From Augusta, Maine it is only an hour to Quebec, the frontier where French and American colonials fought for the northern section of the continent. From Quebec, through the rest of Ontario province, across Labrador and past Hudson Bay to Iqaluit: another eleven hours.
Eleven hours with only hints of human presence or economy. Logging and mining operations seem lost in a wilderness of a million lakes, streams, and rivers. For part of those eleven hours, we were out of radio contact anywhere, flying anywhere from 11,000 to 500 feet off the deck. These days, you have to go a long way to be out of radio contact. That's how remote northern Canada is. Then you arrive in the midst of the native Inuit tragedy, upsetting as any reservation for native Americans in the lower 48.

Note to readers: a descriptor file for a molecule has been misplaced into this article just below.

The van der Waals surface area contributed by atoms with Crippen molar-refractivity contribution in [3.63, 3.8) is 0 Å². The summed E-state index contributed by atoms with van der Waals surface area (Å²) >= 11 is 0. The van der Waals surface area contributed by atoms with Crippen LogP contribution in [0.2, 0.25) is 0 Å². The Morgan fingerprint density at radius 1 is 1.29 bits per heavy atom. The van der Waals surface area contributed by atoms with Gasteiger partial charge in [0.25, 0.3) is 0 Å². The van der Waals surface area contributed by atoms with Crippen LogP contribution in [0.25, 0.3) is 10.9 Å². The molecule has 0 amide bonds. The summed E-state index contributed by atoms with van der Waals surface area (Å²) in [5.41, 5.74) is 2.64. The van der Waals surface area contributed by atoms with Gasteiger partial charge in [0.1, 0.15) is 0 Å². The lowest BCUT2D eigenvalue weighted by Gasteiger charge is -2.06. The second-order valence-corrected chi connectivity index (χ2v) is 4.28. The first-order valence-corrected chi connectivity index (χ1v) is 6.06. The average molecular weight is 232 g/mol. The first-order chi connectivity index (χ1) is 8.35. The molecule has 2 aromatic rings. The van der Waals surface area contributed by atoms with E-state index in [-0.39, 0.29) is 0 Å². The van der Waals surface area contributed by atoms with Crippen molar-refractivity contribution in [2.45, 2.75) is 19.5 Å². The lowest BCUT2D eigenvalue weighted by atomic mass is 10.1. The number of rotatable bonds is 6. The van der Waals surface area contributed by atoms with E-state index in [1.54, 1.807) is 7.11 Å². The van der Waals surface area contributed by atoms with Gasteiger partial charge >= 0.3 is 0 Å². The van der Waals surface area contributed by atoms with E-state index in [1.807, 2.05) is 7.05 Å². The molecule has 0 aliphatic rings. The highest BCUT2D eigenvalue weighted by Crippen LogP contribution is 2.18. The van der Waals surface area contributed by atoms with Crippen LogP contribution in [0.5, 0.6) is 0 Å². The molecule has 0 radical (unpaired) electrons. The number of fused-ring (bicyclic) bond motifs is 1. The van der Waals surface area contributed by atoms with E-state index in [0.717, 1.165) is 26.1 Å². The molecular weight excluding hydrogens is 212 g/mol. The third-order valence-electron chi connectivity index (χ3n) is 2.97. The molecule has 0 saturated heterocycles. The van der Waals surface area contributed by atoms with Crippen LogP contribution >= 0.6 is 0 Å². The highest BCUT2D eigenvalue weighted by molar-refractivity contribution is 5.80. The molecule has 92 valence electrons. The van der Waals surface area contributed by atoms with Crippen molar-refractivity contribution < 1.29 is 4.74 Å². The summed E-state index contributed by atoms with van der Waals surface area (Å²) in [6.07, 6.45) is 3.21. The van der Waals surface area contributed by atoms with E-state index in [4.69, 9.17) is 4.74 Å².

We left behind the heat wave in the northeast and, twelve hours later, to ice flows beached at low tide on Frobisher Bay, reaching for winter gear. The sun never sets in the summer this far north. At midnight, the teenagers cluster aimlessly on corners and outside bars in town.
Today, four hours across the Atlantic to Greenland. More later, internet willing.